“I understand the state has filed a motion to quash,” Garnett added, of the Michigan AG’s office’s efforts to cancel the subpoenas. “I think what you’re seeing from Mr. DePerno is a fairly scattershot approach and it doesn’t appear to be a serious effort to litigate under Michigan court rules.”
DePerno said in an email to the Record-Eagle that Bailey’s legal team had verified “DVS” — presumably Dominion Voting Systems — was “entirely corruptible.”
“Once people extricate themselves from their liberal conspiracy theory fevor-dreams (sic) and actually look at the evidence, they will see that challenging fraudulent elections is what will save our democracy.”
Assistant Attorney General Grill filed a motion to quash the subpoenas, as did Peter Wendling, a Bellaire attorney representing several of the townships, and the issue is on hiatus, pending a judge’s ruling, expected Monday.
A previous effort by DePerno to subpoena election data from several Michigan counties was characterized by Elsenheimer as a “fishing expedition” and denied.
DePerno now is requesting similar election data from the 15 townships in Antrim County and his plan, as spelled out in the subpoenas, was for township officials to bring the records and equipment to the Kearney Township Hall in Bellaire, between May 5-7.
“I found it odd,” Wendling said, of the way DePerno filed the subpoenas. “He never contacted anyone about using the hall. You can rent it, but it’s not like he can just walk in there and say it’s going to be open for him to conduct his business.”
The Kearney Township Hall is available for $225 a day, $375 for two days or $525 for a weekend, the fee and a security deposit must be paid in advance and helium balloons, candles and animals are all prohibited, according to a lease agreement.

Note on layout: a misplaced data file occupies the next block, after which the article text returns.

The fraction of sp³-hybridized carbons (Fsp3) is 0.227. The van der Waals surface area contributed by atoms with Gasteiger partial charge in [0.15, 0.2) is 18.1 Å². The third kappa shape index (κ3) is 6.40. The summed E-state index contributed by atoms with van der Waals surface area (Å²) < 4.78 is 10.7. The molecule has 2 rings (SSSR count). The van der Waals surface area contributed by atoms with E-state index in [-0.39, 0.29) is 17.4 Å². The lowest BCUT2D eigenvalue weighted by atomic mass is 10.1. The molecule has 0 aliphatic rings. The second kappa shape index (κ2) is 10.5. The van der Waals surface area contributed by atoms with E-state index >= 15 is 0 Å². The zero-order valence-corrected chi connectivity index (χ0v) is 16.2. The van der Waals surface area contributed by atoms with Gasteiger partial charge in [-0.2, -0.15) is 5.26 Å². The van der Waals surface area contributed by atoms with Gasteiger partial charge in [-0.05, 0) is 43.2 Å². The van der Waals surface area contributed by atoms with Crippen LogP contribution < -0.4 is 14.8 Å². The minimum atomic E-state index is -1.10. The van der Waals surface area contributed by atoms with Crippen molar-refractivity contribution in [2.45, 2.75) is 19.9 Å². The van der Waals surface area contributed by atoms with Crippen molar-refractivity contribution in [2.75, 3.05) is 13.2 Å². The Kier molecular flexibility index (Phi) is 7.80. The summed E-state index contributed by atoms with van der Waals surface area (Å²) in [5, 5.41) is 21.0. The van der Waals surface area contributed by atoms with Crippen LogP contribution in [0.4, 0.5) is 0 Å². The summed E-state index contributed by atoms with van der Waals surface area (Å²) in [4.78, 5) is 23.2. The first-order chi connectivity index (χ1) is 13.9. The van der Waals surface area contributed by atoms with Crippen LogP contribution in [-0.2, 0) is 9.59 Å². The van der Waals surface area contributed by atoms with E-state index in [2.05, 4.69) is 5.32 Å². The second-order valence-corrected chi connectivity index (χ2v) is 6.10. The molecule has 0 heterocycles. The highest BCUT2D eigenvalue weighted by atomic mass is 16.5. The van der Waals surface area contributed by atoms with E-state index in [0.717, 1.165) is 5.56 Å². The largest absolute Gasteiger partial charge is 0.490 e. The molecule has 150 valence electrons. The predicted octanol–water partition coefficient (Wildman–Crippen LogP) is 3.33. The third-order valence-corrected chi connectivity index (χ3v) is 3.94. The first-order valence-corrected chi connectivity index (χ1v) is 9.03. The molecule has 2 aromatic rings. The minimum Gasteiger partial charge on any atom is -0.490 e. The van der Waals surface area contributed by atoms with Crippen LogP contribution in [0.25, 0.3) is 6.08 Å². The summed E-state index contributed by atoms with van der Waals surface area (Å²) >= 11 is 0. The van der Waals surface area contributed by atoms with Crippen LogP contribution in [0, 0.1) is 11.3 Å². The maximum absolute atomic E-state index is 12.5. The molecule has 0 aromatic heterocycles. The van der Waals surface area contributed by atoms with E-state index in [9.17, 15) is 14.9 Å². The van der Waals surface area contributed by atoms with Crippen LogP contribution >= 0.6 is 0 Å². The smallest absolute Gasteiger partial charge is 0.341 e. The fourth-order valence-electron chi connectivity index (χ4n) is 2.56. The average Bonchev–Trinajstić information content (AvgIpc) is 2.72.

Officials said the facility is commonly used for retirement parties, wedding receptions and funeral lunches.
Another motion, filed by DePerno May 4, seeks to add Antrim County Clerk Sheryl Guy, state Bureau of Elections Director Jonathan Brater and Election Source, a Dominion subcontractor, to the lawsuit as defendants.
A hearing on that issue will not be argued before Elsenheimer until May 18, though elected officials and residents had plenty to say about Guy and her handling of the county’s elections, during a county commission meeting Thursday.
“I would like to demand you take a vote of no confidence of Clerk Guy and ask her to resign from elected office, thank you,” said Walt Rosenthal, who said he lives in Charlevoix County but owns property in Antrim County’s Marion Township.
Several others called for Guy’s resignation, while additional commenters expressed support for Guy in more than 45 letters mailed to commissioners and in public statements made remotely and at the meeting.
“I’d like to voice my support for Sheryl Guy and my clerk Michele Valuet,” said Allen Wolf, who identified himself as a 37-year property owner of Kearney Township. “I believe that spreading the big lie of non-existent voter fraud is only tearing the Republican Party apart and making us a national joke.”
“All the research I have read is that our election was good and solid,” said Judith Kaiper, a psychologist with a practice in Central Lake.
“My concern is the lies being spread and the misinformation that it did not have integrity,” Kaiper added. “And the concerns of what that will do to the preservation of our democracy for now and ongoing.”
When told of these concerns, DePerno said challenging election results is a right guaranteed by the First Amendment, specifically citing a person’s Constitutional right to “petition the government for a redress of grievances.”
Guy’s supporters requested commissioners give the clerk a vote of confidence, detractors sought her resignation or removal — she’s an elected official so state law holds only the governor can do that — and commissioners did neither.
In the more than seven hour meeting, commissioners also discussed whether they have the authority to conduct their own audit, forensic accounting or hand recount of the county’s 2020 election results.
They don’t — state law says only the Secretary of State can conduct and audit elections in Michigan.
A motion by Commissioner Dawn LaVanway to hire a third party to conduct a voter file review and a forensic audit of the county’s 2020 election results was tabled until the June meeting.